One of the options that’s not used hardly enough on the iPhone is HDR, which stands for High Dynamic Range imaging. In photography, an expansive dynamic range (light to dark in a photo) can help you capture shadows and highlights, changing the entire perspective of the resulting image. Rich, vivid imagery can often be the result of HDR photography, which uses three images to capture an image at different exposure levels. These are blended together to create a single image. When Apple introduced HDR as an option in the Camera app, it was disabled by default. Those who enabled it were met with multiple copies of a photo in their camera rolls, which can impact your storage by filling up your iPhone. It’s not always the case that HDR will have any noticeable impact, especially when viewing the images on a 4-inch display. A cluttered camera roll and at times, three images that similar? You can see why users would steer clear of HDR. I know what your thinking, “If only your iPhone knew when HDR was the best option.” Apple has done just that with HDR auto on the iPhone 5S, iPhone 6/6Plus, available in the iOS 7.1 update and of course, on iOS 8. Read on to learn how to use HDR auto on iPhone and never miss an opportunity to create, bright, vivid images with plenty of pop.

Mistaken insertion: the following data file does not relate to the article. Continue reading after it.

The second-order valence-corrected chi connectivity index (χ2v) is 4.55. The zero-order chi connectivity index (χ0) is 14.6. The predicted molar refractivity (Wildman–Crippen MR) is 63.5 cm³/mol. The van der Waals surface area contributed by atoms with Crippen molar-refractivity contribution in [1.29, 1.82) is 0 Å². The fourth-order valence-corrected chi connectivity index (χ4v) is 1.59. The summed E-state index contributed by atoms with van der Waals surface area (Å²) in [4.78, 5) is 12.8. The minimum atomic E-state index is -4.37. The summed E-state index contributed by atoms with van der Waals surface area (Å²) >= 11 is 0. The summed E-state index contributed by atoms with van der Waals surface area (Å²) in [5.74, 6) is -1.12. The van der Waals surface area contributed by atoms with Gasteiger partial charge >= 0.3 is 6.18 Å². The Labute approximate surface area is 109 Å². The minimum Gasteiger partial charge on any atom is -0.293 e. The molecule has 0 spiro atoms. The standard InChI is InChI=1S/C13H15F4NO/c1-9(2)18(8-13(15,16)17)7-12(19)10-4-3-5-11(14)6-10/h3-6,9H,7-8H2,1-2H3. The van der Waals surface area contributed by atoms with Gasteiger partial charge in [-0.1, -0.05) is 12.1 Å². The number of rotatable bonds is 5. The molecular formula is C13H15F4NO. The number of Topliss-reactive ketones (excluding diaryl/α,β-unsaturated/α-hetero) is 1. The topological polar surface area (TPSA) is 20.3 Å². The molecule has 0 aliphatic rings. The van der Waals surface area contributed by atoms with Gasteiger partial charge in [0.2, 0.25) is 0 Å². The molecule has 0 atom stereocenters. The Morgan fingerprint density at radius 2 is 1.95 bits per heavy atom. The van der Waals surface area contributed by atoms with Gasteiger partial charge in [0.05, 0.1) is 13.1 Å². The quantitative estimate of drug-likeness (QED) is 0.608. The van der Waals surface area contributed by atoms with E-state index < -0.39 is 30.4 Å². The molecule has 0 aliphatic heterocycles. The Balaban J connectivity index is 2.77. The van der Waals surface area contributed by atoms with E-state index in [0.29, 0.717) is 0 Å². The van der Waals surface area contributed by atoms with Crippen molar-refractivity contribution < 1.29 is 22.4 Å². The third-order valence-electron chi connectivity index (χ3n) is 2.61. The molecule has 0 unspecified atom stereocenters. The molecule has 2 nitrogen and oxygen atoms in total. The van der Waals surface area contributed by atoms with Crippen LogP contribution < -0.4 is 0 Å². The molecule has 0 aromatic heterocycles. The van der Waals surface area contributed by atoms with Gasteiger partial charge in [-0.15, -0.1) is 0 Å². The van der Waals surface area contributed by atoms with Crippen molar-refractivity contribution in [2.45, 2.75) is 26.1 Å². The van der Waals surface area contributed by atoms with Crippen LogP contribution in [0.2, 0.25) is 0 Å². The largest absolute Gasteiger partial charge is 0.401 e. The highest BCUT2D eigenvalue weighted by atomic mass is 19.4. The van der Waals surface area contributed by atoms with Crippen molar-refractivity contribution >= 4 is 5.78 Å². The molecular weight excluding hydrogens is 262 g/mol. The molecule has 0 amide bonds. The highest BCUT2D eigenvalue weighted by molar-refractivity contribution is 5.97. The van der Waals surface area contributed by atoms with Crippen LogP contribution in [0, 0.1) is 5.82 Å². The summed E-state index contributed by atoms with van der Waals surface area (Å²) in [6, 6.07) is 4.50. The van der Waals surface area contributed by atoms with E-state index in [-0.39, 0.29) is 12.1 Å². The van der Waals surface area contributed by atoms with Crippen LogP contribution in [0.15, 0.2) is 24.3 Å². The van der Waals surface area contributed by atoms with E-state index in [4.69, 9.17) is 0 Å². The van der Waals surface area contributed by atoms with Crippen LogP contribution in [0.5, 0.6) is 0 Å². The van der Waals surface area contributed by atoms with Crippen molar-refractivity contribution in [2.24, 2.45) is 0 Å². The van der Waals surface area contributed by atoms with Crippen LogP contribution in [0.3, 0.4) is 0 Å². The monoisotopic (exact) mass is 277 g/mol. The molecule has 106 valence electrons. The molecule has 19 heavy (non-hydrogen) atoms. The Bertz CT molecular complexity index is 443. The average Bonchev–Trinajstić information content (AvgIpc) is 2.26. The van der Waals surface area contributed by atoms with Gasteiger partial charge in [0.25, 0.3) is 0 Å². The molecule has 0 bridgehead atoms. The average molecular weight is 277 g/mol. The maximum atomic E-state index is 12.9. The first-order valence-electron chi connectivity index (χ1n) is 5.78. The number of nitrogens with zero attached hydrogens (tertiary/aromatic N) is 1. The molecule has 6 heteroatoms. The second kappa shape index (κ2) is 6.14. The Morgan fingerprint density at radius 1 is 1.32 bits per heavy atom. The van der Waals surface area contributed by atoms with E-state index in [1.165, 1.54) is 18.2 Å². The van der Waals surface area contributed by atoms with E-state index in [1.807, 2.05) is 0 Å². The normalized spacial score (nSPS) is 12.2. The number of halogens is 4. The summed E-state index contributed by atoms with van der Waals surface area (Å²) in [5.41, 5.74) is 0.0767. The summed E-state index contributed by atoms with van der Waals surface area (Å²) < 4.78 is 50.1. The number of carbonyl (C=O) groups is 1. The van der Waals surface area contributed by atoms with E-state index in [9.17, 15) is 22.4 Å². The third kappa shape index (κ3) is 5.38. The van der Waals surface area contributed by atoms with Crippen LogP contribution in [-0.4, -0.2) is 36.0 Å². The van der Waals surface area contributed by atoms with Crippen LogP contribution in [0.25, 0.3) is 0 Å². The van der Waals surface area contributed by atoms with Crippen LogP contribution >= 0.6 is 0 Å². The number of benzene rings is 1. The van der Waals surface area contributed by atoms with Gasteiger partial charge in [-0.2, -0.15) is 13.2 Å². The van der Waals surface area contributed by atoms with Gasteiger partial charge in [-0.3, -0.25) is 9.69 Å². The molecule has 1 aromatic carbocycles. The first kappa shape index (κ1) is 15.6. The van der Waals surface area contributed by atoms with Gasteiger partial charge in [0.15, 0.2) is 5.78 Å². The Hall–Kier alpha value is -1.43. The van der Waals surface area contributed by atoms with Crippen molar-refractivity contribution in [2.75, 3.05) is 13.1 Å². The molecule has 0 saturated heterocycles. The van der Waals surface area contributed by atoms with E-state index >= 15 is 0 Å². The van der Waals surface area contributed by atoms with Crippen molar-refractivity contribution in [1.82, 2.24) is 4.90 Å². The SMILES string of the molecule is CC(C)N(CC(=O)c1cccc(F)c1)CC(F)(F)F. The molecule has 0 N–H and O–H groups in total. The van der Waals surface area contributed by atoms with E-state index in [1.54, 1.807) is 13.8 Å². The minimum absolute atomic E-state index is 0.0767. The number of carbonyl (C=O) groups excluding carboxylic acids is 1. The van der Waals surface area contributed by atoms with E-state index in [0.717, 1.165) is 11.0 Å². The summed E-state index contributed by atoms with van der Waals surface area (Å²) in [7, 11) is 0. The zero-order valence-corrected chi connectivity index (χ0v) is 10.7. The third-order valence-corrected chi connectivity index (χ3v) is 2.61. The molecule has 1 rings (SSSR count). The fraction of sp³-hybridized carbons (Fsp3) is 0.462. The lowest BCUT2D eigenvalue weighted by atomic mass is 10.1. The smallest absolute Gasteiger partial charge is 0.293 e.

HDR auto on the iPhone

First thing you’ll need to do is update to iOS 7.1 or later. Open up the Camera app and take a look at the center of the black bar up top, where you should see the current setting for HDR. Tap on it and you can select HDR Auto, in addition to HDR or HDR Off. In most cases, the new auto setting is all you’ll need. Your iPhone will auto-magically determine if the subject would benefit from additional dynamic range.

HDR Auto iPhone

HDR photos often look best when you are taking photos of a landscape, building or some form of intricate architecture. These can be the primary focus or make for a brilliant background to a friend or family member. HDR helps to recreate the intensity often found in scenes that are rich in color and benefit from a wide dynamic range, one that you can capture using your iPhone and HDR auto. Experiment, have fun and you’ll be amazed at the results.